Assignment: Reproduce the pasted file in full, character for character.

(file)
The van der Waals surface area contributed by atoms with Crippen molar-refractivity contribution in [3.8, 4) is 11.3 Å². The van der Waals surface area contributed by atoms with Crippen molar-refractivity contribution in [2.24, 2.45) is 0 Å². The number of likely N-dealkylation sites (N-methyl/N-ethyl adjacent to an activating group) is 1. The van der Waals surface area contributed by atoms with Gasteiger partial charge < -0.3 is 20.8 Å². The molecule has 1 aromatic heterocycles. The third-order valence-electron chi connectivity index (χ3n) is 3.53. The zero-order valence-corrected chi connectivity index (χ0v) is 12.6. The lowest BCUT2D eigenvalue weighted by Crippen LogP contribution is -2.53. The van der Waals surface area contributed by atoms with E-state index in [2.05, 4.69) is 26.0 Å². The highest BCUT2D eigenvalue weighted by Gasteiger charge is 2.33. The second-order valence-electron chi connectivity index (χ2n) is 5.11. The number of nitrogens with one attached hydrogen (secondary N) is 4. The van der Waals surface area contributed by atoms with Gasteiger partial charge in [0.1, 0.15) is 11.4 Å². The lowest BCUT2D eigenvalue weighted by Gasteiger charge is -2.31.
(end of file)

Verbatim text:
The van der Waals surface area contributed by atoms with Crippen molar-refractivity contribution in [3.8, 4) is 11.3 Å². The van der Waals surface area contributed by atoms with Crippen molar-refractivity contribution in [2.24, 2.45) is 0 Å². The number of likely N-dealkylation sites (N-methyl/N-ethyl adjacent to an activating group) is 1. The van der Waals surface area contributed by atoms with Gasteiger partial charge < -0.3 is 20.8 Å². The molecule has 1 aromatic heterocycles. The third-order valence-electron chi connectivity index (χ3n) is 3.53. The zero-order valence-corrected chi connectivity index (χ0v) is 12.6. The lowest BCUT2D eigenvalue weighted by Crippen LogP contribution is -2.53. The van der Waals surface area contributed by atoms with E-state index in [2.05, 4.69) is 26.0 Å². The highest BCUT2D eigenvalue weighted by Gasteiger charge is 2.33. The second-order valence-electron chi connectivity index (χ2n) is 5.11. The number of nitrogens with one attached hydrogen (secondary N) is 4. The van der Waals surface area contributed by atoms with Gasteiger partial charge in [0.1, 0.15) is 11.4 Å². The lowest BCUT2D eigenvalue weighted by Gasteiger charge is -2.31.